Russia is claimed to have had to alter its battle techniques, similar to what Israel did during the 1973 Israel-Arab war. That year, Israeli tanks suffered heavy losses, forcing the foreign army to deploy troops to clear the path for the tanks rather than use tanks on the front lines.

In an urban warfare context, however, this technique necessitates a large number of seasoned soldiers to guard tanks as well as raid opposing defences.

“The Russian military will find it difficult to progress if the infantry can’t do this,” Felgenhauer added. “Does Russia have sufficient elite forces to invade a major city?” “I’m not sure.”

Urban warfare necessitates a significant number of people. Russia approved a plan last week that would allow foreign recruits to fight in Ukraine.

Volunteer forces from Syria and the Middle East are expected to join the Russian campaign in Kiev this week, according to the West.

The Kiev authorities announced a nighttime curfew on March 15. During this time, everybody who ventured out was deemed a Russian spy.

Professor emeritus at King’s College London, Lawrence Freedman, said: “With the exception of Mariupol, the Russian military has shown no signs of assaulting any large cities in Ukraine, probably due to fears of mass casualties. Tanks can no longer support troops on the move.”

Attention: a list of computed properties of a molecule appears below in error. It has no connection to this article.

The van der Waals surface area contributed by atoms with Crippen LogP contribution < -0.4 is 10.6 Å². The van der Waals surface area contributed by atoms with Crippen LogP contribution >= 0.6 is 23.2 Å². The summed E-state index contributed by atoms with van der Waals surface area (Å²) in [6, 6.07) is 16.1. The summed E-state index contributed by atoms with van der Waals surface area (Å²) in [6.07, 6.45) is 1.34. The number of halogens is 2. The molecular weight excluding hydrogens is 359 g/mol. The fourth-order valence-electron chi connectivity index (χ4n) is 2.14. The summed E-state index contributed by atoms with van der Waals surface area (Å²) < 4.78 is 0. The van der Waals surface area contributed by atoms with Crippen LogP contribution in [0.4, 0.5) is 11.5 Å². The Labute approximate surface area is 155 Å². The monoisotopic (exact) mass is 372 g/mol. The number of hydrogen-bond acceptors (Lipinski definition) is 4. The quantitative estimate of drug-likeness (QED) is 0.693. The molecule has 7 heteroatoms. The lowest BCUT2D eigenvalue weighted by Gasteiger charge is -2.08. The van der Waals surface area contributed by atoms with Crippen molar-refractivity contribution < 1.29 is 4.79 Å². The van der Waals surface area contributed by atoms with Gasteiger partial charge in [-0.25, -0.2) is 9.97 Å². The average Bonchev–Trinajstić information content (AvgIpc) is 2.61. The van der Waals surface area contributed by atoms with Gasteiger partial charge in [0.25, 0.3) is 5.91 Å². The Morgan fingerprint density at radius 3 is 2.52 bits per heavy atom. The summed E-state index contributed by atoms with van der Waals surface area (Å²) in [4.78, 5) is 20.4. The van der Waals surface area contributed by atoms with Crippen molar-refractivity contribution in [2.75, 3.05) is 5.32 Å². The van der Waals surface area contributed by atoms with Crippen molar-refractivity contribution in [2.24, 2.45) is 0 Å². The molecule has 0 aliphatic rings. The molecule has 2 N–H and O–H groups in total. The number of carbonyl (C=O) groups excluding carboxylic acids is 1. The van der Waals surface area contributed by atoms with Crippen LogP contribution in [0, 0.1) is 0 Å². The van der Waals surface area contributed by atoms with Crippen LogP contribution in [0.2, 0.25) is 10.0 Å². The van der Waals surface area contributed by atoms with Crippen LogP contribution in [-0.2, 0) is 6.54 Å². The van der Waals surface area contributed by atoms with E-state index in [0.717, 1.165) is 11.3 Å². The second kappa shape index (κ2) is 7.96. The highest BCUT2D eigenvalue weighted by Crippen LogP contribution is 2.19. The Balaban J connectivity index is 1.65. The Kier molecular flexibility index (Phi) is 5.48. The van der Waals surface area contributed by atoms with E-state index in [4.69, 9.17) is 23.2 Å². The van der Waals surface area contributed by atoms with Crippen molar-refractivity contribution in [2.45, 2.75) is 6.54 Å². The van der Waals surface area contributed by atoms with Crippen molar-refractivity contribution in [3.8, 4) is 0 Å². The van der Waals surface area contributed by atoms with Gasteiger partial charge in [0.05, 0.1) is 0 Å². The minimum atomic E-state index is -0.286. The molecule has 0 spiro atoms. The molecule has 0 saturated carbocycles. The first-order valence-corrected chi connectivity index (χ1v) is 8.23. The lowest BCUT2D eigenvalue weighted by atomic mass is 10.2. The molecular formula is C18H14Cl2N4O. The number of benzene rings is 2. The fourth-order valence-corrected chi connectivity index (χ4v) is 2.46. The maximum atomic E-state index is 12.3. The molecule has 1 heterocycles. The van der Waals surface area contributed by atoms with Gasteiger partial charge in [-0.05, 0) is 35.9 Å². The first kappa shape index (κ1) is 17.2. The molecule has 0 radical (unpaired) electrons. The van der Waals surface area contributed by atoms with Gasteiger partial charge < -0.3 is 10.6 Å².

Russia’s response

In general, the Western supply of sophisticated anti-tank weapons to Ukraine is changing, preventing Russian tanks from entering major towns.

Almost all of the Russian generals involved in the operation in Ukraine have fought in Syria, so they are fully aware of the obstacles that the soldiers confront, according to Felgenhauer.

In towns like Aleppo and Homs, Russian jets used to give considerable support, but the Syrian army failed to carry out its task on the ground.
Russia had to invest time training the Syrian army and installing thermobaric rocket launchers (TOS-1A) to destroy resistance locations at the time.

As a result, the Syrian army had taken control of Aleppo by the end of 2016.